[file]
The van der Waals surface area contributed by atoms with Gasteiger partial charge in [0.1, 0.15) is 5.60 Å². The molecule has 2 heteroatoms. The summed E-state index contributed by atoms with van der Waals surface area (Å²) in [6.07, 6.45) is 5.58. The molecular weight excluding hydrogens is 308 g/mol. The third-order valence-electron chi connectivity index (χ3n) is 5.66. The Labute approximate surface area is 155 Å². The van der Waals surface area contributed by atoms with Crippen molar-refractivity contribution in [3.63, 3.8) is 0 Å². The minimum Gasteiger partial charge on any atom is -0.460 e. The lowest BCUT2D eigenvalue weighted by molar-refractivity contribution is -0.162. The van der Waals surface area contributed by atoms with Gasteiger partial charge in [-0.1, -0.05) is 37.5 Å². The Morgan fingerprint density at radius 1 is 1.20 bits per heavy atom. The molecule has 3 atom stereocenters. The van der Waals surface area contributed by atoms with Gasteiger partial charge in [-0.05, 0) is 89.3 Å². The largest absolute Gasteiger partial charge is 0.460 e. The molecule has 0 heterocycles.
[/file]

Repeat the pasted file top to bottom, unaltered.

The van der Waals surface area contributed by atoms with Gasteiger partial charge in [0.1, 0.15) is 5.60 Å². The molecule has 2 heteroatoms. The summed E-state index contributed by atoms with van der Waals surface area (Å²) in [6.07, 6.45) is 5.58. The molecular weight excluding hydrogens is 308 g/mol. The third-order valence-electron chi connectivity index (χ3n) is 5.66. The Labute approximate surface area is 155 Å². The van der Waals surface area contributed by atoms with Crippen molar-refractivity contribution in [3.63, 3.8) is 0 Å². The minimum Gasteiger partial charge on any atom is -0.460 e. The lowest BCUT2D eigenvalue weighted by molar-refractivity contribution is -0.162. The van der Waals surface area contributed by atoms with Gasteiger partial charge in [-0.1, -0.05) is 37.5 Å². The Morgan fingerprint density at radius 1 is 1.20 bits per heavy atom. The molecule has 3 atom stereocenters. The van der Waals surface area contributed by atoms with Gasteiger partial charge in [-0.05, 0) is 89.3 Å². The largest absolute Gasteiger partial charge is 0.460 e. The molecule has 0 heterocycles.